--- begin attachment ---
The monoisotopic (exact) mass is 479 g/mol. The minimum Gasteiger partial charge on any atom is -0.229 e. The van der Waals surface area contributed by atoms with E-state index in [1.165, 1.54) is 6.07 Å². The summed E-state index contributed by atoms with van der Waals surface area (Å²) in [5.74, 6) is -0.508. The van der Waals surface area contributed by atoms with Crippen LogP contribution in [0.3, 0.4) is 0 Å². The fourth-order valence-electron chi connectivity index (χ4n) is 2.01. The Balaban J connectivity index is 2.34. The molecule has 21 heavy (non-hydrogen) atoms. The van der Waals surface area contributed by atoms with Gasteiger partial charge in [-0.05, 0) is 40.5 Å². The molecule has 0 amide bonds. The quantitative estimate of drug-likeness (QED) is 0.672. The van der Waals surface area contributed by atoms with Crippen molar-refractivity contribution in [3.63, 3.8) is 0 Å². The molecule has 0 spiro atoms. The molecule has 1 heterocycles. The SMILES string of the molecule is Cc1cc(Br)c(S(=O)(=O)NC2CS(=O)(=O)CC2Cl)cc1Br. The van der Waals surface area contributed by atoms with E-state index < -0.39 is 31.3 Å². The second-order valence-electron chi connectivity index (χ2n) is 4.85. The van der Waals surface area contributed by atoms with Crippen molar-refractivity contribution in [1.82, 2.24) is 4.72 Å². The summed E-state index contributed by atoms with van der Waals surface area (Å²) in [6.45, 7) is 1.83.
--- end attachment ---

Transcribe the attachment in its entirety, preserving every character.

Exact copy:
The monoisotopic (exact) mass is 479 g/mol. The minimum Gasteiger partial charge on any atom is -0.229 e. The van der Waals surface area contributed by atoms with E-state index in [1.165, 1.54) is 6.07 Å². The summed E-state index contributed by atoms with van der Waals surface area (Å²) in [5.74, 6) is -0.508. The van der Waals surface area contributed by atoms with Crippen LogP contribution in [0.3, 0.4) is 0 Å². The fourth-order valence-electron chi connectivity index (χ4n) is 2.01. The Balaban J connectivity index is 2.34. The molecule has 21 heavy (non-hydrogen) atoms. The van der Waals surface area contributed by atoms with Gasteiger partial charge in [-0.05, 0) is 40.5 Å². The molecule has 0 amide bonds. The quantitative estimate of drug-likeness (QED) is 0.672. The van der Waals surface area contributed by atoms with Crippen molar-refractivity contribution in [3.63, 3.8) is 0 Å². The molecule has 0 spiro atoms. The molecule has 1 heterocycles. The SMILES string of the molecule is Cc1cc(Br)c(S(=O)(=O)NC2CS(=O)(=O)CC2Cl)cc1Br. The van der Waals surface area contributed by atoms with E-state index < -0.39 is 31.3 Å². The second-order valence-electron chi connectivity index (χ2n) is 4.85. The van der Waals surface area contributed by atoms with Crippen molar-refractivity contribution in [1.82, 2.24) is 4.72 Å². The summed E-state index contributed by atoms with van der Waals surface area (Å²) in [6.45, 7) is 1.83.